This disc comes from Optimum Releasing just before they became Studiocanal, and both logos are present. Insert the disc and you get 14 nation choices for the animated menu.
On the disc you’ll find a feature commentary with Director Russell Mulcahy. It’s an adequate enough track, he’s a little gappy and unfocussed in his comments, but it’s easy to listen to. Regarding one scene, he opined that “It makes no sense, but it looks good”, which is a useful thing to remember when watching the film. I still haven’t figured out how Brenda got down from the roof at the end of the film as quickly as Kurgan and MacLeod fell through the skylight.
The trailer is here, one of the ‘all the good bits’ trailers running to 2:31 HD.
There are 5 deleted scenes totalling 6:14 HD, but they all lack audio (or indeed subtitles relating the script at those points), so they really just satisfy idle curiosities rather than add to the film.
The Christopher Lambert interview is taken from the Warner DVD release that I previously reviewed, running to 8:26 in 480i SD, in French with subtitles.
Most substantial is the Highlander Documentary, split into three parts; A Legend is Born, The Visual Style, and A Strong Woman, presented in 480i SD, and with the Play All option running to 85:06. It’s taken from a 2006 German release of the film, as I assume is the audio commentary. It’s a nice detailed retrospective of the film, looking at its creation with the writers, the look of the film with the cinematographer and the set designer, and a brief interview with Roxanne Hart, who played Brenda in the film. There are twelve subtitle tracks with this feature, but none of them are English.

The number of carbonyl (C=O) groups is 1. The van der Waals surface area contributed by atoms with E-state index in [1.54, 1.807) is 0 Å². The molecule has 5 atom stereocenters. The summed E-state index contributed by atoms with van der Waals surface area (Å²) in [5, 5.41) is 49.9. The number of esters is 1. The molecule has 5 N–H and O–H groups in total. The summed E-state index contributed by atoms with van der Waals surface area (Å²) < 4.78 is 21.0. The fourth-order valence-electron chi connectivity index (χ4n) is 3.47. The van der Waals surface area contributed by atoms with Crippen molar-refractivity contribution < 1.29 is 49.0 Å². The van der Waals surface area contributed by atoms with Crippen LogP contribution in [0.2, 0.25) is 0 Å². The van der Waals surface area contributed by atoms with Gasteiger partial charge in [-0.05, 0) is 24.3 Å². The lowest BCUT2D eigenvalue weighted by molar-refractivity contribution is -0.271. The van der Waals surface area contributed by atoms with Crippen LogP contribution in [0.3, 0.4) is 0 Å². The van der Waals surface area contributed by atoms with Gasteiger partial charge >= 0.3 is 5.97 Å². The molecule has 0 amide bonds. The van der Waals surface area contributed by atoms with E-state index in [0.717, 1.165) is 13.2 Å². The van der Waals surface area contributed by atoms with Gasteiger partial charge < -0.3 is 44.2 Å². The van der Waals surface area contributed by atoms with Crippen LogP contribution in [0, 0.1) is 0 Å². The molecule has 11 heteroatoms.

Decapitations aren’t cool anymore, not in the same way they were back in 1986, when Highlander first came out. Now people are being decapitated for real, the videos posted on social media. I think that took the shine off this viewing of Highlander for me, the same way that I couldn’t enjoy Die Hard 2 for a few years after 9/11. At least I hope that’s the case. The alternative is that I’m finally growing out of the first Highlander movie, the way I did for the rest of the franchise around ten years ago. This time I merely enjoyed the film, partaking of the pop-video style action and visuals from director Russell Mulcahy, enjoyed the eminently quotable dialogue, and revelled in the colourful characters. Gone was the utter love affair for an eighties cult classic, gone was the religious belief that this film was the best thing ever, gone was the certainty that it transcended cinema and approached a way of life. Highlander is just another movie now, and I feel old...
I still enjoy the film though. There’s something about the juxtaposition of epic fantasy in contemporary times that really appeals to me, the idea of a secret, underground world existing alongside our own. There’s also the romantic vision of immortality as both a blessing and a curse, the idea of people living today who have also lived through grand historical times. There’s something about history that is abstract when it comes from the history book and classroom lessons. In a sense history as a living, breathing set of events ceases to exist when those that experienced them directly pass on, but in Highlander those events still remain alive. It’s one of the strongest aspects of the first film that really works, but which became gimmicky in the sequels and the television series. But then again, the appeal of the film could just boil down to epic sword fights in Manhattan!
The film still holds a degree of charm, and I’ll always hold onto a copy in some form or another. But it’s beginning to feel very much a film of its time. The Blu-ray is watchable enough, but it could have been better. It’s another one of those titles that I now own where I can happily say that it looks better than the DVD, but I’ll still hold on for a better release down the line, as I know I will dip again.